Ever since we started our trip Nicolaas has been nagging about wanting to visit Lake Chad, a luring landmark on the map of Africa. I talked him out of actually wanting to go to Chad, which supposedly still has a major problem of armed banditry and rebellion. A visit to the lake from neighboring Cameroon will have to ease his longing. So we organized to cross into Cameroon through the northernmost border post of Gamboru/Fotokol.
After an exhausting 350kms to reach there, easy but time consuming formalities and a quick money change, we rush on to reach Makary, the first larger village on the way to Lake Chad and our final destination for tonight. Amazingly, the broad but sandy and bumpy track is one of the two large trade routes for the Chadian capital, N’djamena. After the branch off we have to depend on directions from natives, as our GPS map is blank north of the main road. Luckily the trail is straight and clear enough so we only have to ask around once or twice.
As always when we arrive in remote places, it’s priceless to see the astonishment on people’s faces, even after Nicolaas explains where we come from and with what purpose. More than once we’ve been told that we look like extra-terrestrials in our motorcycle gear, which made me think of a metaphor that captures how absurd the situation must be for some locals. Imagine two aliens stepping up to you in for example Boechout, saying: “Hi, we came from the town of Bling Blong on the planet Blong Bling and we’re touring the galaxy. We’re visiting your solar system now. First we went to Mercurius and Venus, and we just arrived on Planet Earth. We’re trying to find our way to Mortsel to find a place to sleep; can you show us the way?”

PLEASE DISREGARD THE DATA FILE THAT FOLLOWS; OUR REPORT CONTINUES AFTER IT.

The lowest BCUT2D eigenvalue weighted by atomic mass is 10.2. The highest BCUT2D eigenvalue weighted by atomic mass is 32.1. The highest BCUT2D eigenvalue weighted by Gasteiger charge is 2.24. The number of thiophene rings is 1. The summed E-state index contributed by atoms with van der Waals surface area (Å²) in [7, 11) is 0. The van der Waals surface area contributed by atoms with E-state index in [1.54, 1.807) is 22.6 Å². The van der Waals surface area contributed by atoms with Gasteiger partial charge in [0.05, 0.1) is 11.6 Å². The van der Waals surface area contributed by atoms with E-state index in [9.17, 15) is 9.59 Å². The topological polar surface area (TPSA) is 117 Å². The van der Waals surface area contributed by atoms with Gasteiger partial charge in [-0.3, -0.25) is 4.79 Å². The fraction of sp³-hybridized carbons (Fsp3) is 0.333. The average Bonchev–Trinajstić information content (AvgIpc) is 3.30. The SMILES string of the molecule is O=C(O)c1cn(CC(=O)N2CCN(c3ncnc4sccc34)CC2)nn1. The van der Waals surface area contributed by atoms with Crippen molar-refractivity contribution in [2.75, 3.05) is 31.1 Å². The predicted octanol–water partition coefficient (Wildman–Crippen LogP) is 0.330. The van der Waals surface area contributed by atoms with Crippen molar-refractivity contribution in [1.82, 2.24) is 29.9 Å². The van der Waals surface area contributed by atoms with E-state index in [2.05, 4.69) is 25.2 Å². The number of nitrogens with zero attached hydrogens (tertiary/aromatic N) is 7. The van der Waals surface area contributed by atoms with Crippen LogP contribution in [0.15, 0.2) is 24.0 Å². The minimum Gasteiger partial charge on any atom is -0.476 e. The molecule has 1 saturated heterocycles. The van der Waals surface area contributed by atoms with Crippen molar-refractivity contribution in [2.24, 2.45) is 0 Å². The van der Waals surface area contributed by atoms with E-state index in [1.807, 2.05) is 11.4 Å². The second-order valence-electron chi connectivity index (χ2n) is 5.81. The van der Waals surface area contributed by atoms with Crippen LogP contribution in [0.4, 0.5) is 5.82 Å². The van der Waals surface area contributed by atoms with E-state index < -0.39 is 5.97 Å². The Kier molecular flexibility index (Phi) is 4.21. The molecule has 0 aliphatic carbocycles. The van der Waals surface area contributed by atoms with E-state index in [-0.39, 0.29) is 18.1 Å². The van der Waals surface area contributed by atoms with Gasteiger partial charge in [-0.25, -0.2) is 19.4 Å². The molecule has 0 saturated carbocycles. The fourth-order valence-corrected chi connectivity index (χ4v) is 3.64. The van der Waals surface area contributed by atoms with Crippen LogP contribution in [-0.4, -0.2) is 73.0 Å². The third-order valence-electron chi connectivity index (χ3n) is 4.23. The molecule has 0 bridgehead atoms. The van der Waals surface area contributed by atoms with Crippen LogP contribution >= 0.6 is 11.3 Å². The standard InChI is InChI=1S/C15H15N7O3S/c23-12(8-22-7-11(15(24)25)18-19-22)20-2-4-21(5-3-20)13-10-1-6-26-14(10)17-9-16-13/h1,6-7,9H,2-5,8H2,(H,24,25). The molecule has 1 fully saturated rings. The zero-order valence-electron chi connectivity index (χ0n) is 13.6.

We finally come to Makary just before nightfall. It’s a rather big and well equipped village and we’re happy to hear there’s even an ‘auberge’ that can accommodate us. Very dirty and shabby, but with running water! After ten hours on a bike I’m in the mood for a calm evening and today I get exactly what I wished for. The owner of the guesthouse leaves as soon as we are settled. The curious neighbor kindly brings us two chairs but leaves us to our dinner after a short chat. For the rest all’s quiet. No gathering flocks of children. No lines of inquisitive adults. It seems like Cameroonians are more reserved than other Africans.
Next morning, the owner turns out to be a valuable source of information. We learn about local agriculture, security situation and possibilities of exploring the lake. Since the Cameroonese government threatened to close the border, which would cut off Chad’s capital from foreign supplies, Chad has secured its border area; no more gunfire coming from across the Chari River. It is now considered safe to visit the lake. Based on his accounts we decide to head for Blangoua to do so.
The piste leading there is more challenging than expected but provides us with stunning landscapes. At the catholic mission a very weary looking Spanish father explains we’ll have to ask around in the village for a pirogue and then retreats, giving us the keys to a room in the guest quarters. There we meet Cameroonian youngsters Carine, Kaoutal and Vedice.